Meet: Carolyn Edelstein '10

Name: Carolyn Edelstein

Hometown: Toronto

Current location: Boston (Somerville, if we're getting technical)

What were you involved with at Princeton?

Theater! I miss it! Also environmental groups, OA, and the international relations council 

What's your favorite memory of Princeton? 

This question prompts a summer camp-style slideshow montage in my head, complete with Green Day soundtrack: sitting in my common room at 3am giggling at my roommates, sitting backstage in a dark theater, giggling again, Tower dinner, more laughs... I don't even know if these scenes actually happened. 

One thing I'll never forget, mostly because Alex Satty will never let me, is the time I sent the most freshman-esque email out to all five hundred students in ECO100, two weeks into first year. Harvey Rosen emailed an Economist article to the class over Blackboard, illustrating a point he'd made in lecture that day. I replied all with a message that went something like "By golly, Professor, it's just so special that we can already apply some of the wisdom that you've been imparting to real events happening in the actual world. Thanks! Carolyn E."  Yep. That was me. Oh god, why am I telling you this. 

To this day, Satty will still sign her emails to me "Thanks! Carolyn E." 

What have you been up to in the five years (!) since graduation? What are you currently doing? What has your path been like since college? What's next?

1. I became a sketchy grad student. Right after graduation, when it seemed like everyone else was off teaching English in Borneo or becoming an adult in New York, I moved across the golf course into the Grad College. It felt awfully anticlimactic, but it kicked off a couple of my favorite years on campus. I stayed to get a Master's in Public Affairs at WWS as part of the SINSI (Scholars in the Nation's Service Initiative) program, which helps position students to work in the federal government (other alums from our year are Will Wagner, Rashad Badr, Simonne Li, and Andrew Kim).

2. I became a DC bureaucrat. Also through SINSI, I spent two years, mostly in DC (a little in Delhi) working for Development Innovation Ventures at USAID. DIV evaluates and funds promising ideas in international development based on their cost-effectiveness and potential to scale. I spent a lot of time learning about amazing things people are doing around the world to try and chip away at poverty, some of which is working really well. (One of our early grantees was Dimagi, an organization where Danny Roberts has been working for many years.) 

3. My cousin got sick. While I was at DIV, my cousin got sick with C. difficile, a terrible, nasty gut infection that people most often pick up in healthcare settings. (It's the most common healthcare-acquired infection in the U.S., and makes about a half million people sick every year.) His life was on pause as he tried to beat it, but 18 months and seven rounds of very strong antibiotics later, he was just getting sicker. That's when he tried a fecal transplant. 

4. I ship poop to hospitals. Fecal transplants are exactly what they sound like: stool from a healthy donor is infused into the intestines of the patient, and the bacteria in the healthy person's stool outcompetes the infection. Patients are usually better within the day.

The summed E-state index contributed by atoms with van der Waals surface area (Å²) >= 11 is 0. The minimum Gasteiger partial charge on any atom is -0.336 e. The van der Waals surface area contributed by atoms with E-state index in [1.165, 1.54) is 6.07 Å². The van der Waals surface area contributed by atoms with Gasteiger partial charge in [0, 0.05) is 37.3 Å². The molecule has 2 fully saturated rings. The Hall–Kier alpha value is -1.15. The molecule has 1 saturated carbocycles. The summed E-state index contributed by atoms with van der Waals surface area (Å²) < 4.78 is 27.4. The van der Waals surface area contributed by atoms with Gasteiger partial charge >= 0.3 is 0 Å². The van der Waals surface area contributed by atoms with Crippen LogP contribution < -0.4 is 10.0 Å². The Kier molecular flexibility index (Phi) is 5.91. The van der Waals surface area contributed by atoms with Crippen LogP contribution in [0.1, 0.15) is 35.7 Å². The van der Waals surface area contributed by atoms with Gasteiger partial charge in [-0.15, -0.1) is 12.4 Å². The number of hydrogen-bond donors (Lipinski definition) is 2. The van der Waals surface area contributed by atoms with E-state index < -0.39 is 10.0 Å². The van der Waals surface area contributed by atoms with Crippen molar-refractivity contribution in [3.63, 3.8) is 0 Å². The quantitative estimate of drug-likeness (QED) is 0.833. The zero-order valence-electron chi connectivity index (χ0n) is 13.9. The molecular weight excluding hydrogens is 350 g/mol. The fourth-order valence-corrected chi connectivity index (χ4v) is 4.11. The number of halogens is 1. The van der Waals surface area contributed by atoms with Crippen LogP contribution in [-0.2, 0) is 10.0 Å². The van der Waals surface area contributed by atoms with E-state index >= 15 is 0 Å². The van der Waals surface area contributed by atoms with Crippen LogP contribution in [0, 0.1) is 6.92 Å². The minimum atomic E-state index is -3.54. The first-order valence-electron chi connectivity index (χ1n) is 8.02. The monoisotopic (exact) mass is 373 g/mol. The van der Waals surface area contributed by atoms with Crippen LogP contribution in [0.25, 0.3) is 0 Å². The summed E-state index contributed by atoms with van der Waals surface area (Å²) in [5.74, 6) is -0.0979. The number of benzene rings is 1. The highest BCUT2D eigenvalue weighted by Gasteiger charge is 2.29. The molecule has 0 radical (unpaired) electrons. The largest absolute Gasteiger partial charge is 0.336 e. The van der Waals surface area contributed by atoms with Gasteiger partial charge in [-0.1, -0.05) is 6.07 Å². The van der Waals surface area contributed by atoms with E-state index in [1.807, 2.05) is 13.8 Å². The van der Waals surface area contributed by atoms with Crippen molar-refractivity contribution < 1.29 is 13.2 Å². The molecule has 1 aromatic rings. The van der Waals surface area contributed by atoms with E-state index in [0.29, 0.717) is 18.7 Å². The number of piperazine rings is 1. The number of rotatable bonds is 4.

Back in 2011, my cousin (who has politely asked that I refrain from using his name) couldn't find a physician who would perform the treatment -- it was not as well understood, and it was also a logistical nightmare to find and screen a donor, get set up to process the stool, and then hope that the day of the procedure the donor could perform on command. So, he ended up doing the transplant at home, by himself, using his roommate's stool. 

It worked. 

My boyfriend, Mark Smith '09 was working on a PhD in microbiology at the time and heard this story over a thanksgiving dinner with my family (brave man). He thought it was insane that anyone had to do this at home. To make the logistics of fecal transplantation easier for everyone, in 2013, he and James Burgess started OpenBiome, the first stool bank. I helped. Today, I cover our public comms, policy, and our expansion overseas. So far, we've sent out about 6800 treatments to ~450 hospitals in 6 countries. Next, we'll be launching poop pills! 

5. _____?. I don't know what comes next! I feel like this is one of those brain teasers where you have to use some pattern from the first four numbers to predict what the fifth one should be. I was never very good at those.  

TL; DR: I'm at OpenBiome, a stool bank that sends doctors frozen stool preparations for use in fecal transplants. 

What about your life now would your sophomore-year self be most surprised by?

I own a Mac. 
Just kidding. 
I don't think I would have ever expected "poop bank" to be on the list of activities, but I probably wouldn't have found it wildly out of character. 

What's a lesson/belief/idea/skill you've learned since graduating?

I've claimed to have learned to play the ukulele, but that's a vast over-exaggeration. I've learned to drive, which has proven useful, if terrifying. I've learned that a very rewarding way to travel is to pick a place, any place, that looks crazy beautiful on Google Earth and then sort out how to get there. 

Anything else you want the class to know?

If you ever want to come check out the poop lab, it would be great to host you! We're in Medford, which is one of the many suburbs that thinks of itself as part of Boston, just behind Tufts University. 

   Inside OpenBiome: Mary Njenga processing samples

Inside OpenBiome: Mary Njenga processing samples